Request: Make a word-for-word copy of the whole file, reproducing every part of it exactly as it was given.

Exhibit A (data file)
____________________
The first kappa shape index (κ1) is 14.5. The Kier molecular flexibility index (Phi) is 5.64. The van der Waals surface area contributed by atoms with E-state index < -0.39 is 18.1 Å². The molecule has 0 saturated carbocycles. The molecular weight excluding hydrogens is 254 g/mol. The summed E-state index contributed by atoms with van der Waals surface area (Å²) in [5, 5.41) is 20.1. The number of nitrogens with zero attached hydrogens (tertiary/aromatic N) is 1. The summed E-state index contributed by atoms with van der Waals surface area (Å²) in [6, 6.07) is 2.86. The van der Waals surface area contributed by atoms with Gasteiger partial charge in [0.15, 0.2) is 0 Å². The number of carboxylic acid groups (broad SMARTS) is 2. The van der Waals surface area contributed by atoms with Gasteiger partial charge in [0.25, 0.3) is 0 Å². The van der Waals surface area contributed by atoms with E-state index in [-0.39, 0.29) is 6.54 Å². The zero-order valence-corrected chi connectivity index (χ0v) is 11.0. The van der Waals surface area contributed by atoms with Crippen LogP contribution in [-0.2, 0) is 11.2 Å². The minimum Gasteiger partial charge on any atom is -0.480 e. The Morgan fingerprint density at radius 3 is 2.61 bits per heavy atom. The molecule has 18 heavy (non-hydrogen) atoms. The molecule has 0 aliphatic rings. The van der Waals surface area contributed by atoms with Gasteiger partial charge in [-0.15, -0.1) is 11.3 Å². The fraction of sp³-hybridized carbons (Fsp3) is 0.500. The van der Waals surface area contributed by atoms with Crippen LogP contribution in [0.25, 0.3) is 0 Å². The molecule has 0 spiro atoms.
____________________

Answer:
The first kappa shape index (κ1) is 14.5. The Kier molecular flexibility index (Phi) is 5.64. The van der Waals surface area contributed by atoms with E-state index < -0.39 is 18.1 Å². The molecule has 0 saturated carbocycles. The molecular weight excluding hydrogens is 254 g/mol. The summed E-state index contributed by atoms with van der Waals surface area (Å²) in [5, 5.41) is 20.1. The number of nitrogens with zero attached hydrogens (tertiary/aromatic N) is 1. The summed E-state index contributed by atoms with van der Waals surface area (Å²) in [6, 6.07) is 2.86. The van der Waals surface area contributed by atoms with Gasteiger partial charge in [0.15, 0.2) is 0 Å². The number of carboxylic acid groups (broad SMARTS) is 2. The van der Waals surface area contributed by atoms with Gasteiger partial charge in [0.25, 0.3) is 0 Å². The van der Waals surface area contributed by atoms with E-state index in [-0.39, 0.29) is 6.54 Å². The zero-order valence-corrected chi connectivity index (χ0v) is 11.0. The van der Waals surface area contributed by atoms with Crippen LogP contribution in [-0.2, 0) is 11.2 Å². The minimum Gasteiger partial charge on any atom is -0.480 e. The Morgan fingerprint density at radius 3 is 2.61 bits per heavy atom. The molecule has 18 heavy (non-hydrogen) atoms. The molecule has 0 aliphatic rings. The van der Waals surface area contributed by atoms with Gasteiger partial charge in [-0.15, -0.1) is 11.3 Å². The fraction of sp³-hybridized carbons (Fsp3) is 0.500. The van der Waals surface area contributed by atoms with Crippen LogP contribution in [0.25, 0.3) is 0 Å². The molecule has 0 spiro atoms.